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Special Report: The Future Of Fletcher

By Phil Boeyen, ShareChat Business News Editor

Friday 16th February 2001

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As Fletcher Challenge edges towards its final restructuring, which of its reborn stocks will grab the attention - and dollars - of investors? ShareChat takes a closer look.

The road to Fletcher separation may have seemed like a long one but in fact it has only been just over a year since one of the country's best-known commercial icons decided to dismantle its targeted share structure.

Admittedly that's longer than first hoped for. December 2000 was the aim, although issues like three attempts to get Commerce Commission approval for the sale of Energy (NZSE: FEG) to Shell and Apache have added to the delay.

The initial reason given for the separation still stands. The group's capital structure was seen as complex by investors, raised governance issues and meant the market discounted the share prices of the Fletcher divisions.

The company's targeted share structure itself harks back to 1993, with the formation of the Forests Division. This was later expanded in 1996 to include the Building, Energy and Paper Divisions.

Fletcher Paper was the first to go, sold in April last year to Norwegian global paper giant Norske Skog.

Paper shareholders received a premium of more than 80% on the sale of their stock at $2.50, and Norske Skog seems happy with its investment. In its latest result the company said the purchase of Fletcher Paper has doubled its revenue and increased earnings per share from the very first day.

If all goes according to plan, by the end of March only one company with the Fletcher Challenge name - Fletcher Challenge Forests - will remain on the NZSE.

Energy will have been sold with FEG shares due to stop trading on March 23rd. Fletcher Building will be a standalone business but not allowed to use the word 'Challenge' in its name, although it has permission to use the familiar lion's head insignia indefinitely at no cost.

Then there's the newcomer, Rubicon. Without a Fletcher moniker or lion's head in sight, the company describes itself as a business developer in the forestry, horticulture and agriculture sectors.

Reports by financial firm Grant Samuel into both Forests and Building concur that shareholders in the companies will be better off after separation. Given that's the whole point of the exercise, those conclusions don't break any new ground.

The trick for investors will be to pick which of the new stand-alone companies offer the most hope for an improved share price.


With a fairly unknown future, Rubicon has got to be the outsider in the field.

It's not going to pay regular dividends, instead looking to reward shareholders by way of capital appreciation. (Tech investors who have heard that line before can be forgiven for stifling a yawn or raising their eyebrows).

The initial owners of the company are Fletcher Energy shareholders, who will receive one Rubicon share for each FEG share they hold as part of their payment. That means the company effectively has share ownership by default.

An independent report into Rubicon notes that because its proposed business are very different to those of Energy, some shareholders may look to get out of the company as soon as possible, putting early pressure on the share price.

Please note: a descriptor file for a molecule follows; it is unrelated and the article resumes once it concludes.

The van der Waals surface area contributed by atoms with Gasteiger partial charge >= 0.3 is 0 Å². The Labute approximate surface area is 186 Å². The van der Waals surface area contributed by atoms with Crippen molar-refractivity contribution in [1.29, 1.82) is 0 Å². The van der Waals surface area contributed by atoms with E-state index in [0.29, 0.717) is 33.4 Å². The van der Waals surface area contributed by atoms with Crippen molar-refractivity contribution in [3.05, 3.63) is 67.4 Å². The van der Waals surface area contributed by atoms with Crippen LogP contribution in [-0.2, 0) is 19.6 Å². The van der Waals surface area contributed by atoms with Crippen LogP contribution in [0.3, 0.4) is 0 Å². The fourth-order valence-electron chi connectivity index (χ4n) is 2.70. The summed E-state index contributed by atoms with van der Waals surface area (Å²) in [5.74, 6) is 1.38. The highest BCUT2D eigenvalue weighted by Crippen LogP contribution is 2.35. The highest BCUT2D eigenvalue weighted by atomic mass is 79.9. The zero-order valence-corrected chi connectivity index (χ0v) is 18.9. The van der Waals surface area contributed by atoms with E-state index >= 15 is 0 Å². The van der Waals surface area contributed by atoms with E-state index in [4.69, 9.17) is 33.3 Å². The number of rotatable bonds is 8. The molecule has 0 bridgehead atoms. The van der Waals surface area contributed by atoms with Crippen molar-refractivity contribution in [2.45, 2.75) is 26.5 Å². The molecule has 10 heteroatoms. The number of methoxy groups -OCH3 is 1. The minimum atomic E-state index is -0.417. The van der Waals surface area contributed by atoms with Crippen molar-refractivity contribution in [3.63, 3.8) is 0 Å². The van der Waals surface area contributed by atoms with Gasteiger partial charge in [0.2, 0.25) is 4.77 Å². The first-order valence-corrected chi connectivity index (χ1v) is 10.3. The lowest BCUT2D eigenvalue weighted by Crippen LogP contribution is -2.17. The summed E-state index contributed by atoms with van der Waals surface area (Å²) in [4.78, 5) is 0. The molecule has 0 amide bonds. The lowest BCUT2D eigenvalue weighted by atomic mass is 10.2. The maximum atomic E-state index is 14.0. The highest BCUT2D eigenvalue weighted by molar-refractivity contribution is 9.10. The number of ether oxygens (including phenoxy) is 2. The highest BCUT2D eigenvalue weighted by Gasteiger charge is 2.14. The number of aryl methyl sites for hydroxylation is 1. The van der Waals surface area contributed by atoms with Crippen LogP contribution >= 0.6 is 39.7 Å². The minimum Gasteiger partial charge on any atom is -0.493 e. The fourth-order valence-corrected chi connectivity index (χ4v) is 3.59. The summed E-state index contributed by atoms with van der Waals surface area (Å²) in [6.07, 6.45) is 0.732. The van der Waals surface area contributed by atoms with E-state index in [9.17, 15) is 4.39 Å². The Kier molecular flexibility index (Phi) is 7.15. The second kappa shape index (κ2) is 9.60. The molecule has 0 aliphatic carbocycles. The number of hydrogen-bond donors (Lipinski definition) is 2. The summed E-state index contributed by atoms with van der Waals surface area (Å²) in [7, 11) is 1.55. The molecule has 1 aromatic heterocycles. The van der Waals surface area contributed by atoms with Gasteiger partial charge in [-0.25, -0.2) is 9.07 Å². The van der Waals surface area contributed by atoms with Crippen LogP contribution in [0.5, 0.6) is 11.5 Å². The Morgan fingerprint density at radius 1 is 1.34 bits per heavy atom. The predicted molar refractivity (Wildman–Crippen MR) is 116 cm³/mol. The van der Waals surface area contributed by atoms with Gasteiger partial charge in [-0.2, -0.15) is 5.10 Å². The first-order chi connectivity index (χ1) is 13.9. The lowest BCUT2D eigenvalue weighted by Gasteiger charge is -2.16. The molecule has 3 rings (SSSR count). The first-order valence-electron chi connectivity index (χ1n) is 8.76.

As one analyst points out, there isn't much information available to begin to try to figure what its earnings and potential might be.

"It's a company which is promising big things, but who knows if it will deliver?

"There are no pro forma cash flows or earnings statement. Because of the lack of data it's difficult to analyse, which means investors will put a high risk premium on it."

In terms of its businesses, the initial structure of Rubicon is a bit of a mish-mash.

It will start its corporate life with $312 million equity, but will use $254 million to buy the Challenge service station network, Forests' biotech assets and South American forests operations, Fletcher Challenge Forests ordinary and preference shares, and $49 million in Capstone Energy shares.

Its biotechnology portfolio is weighted towards forestry, and consists of a 31.6% stake in ArborGen, a forest biotech joint venture with equal partners International Paper and Westvaco. It is committed to pumping another US$16 million into ArborGen over the next four years.

New Zealand listed biotech company Genesis Technology (NZSE: GEN) also has a 5% share in ArborGen, and Rubicon in turn will have a 2.95% stake in Genesis - perhaps offering some exposure to the company's medical products.

Rubicon will also own a tree stock production and improvement business at Te Teko in the central North Island, a radiata and eucalypt clonal development business, and will have joint ownership or rights to US and international patents for genes which control certain growth and fibre properties for radiata and eucalypt.

An alliance with HortResearch is aimed at setting up a business to license genes to companies engaged in the commercial bioengineering of horticultural trees, and the company also plans to look at other technology areas such as environmental services and energy-saving technologies.

But, as mentioned earlier, coming under the Rubicon banner too are fuel terminals, the Challenge service station group, a 50% interest in an Argentinian forestry venture, a chunk of shares in Capstone Energy and Fletcher Challenge Forests.

All of these are slated in the company's prospectus as "businesses targeted for performance improvement and strategic reassessment", which means they could be sold at some stage, potentially offering Rubicon stakeholders a share in any value upside.

None of that is certain however, and the company's prospectus points out in particular the risk that the company could end up with 17.6% of Fletcher Challenge Forests in its initial portfolio.

"This represents a significant shareholding in that company, and the operating, financial and share price perform of Fletcher Challenge Forests will be impacted by factors outside the control of Rubicon," says the prospectus.

It goes on to say that the ability of Rubicon to realise full value from its Forests shareholding will depend on the share price performance of Forests shares, market liquidity and the availability of strategic investors.

Fletcher Challenge Forests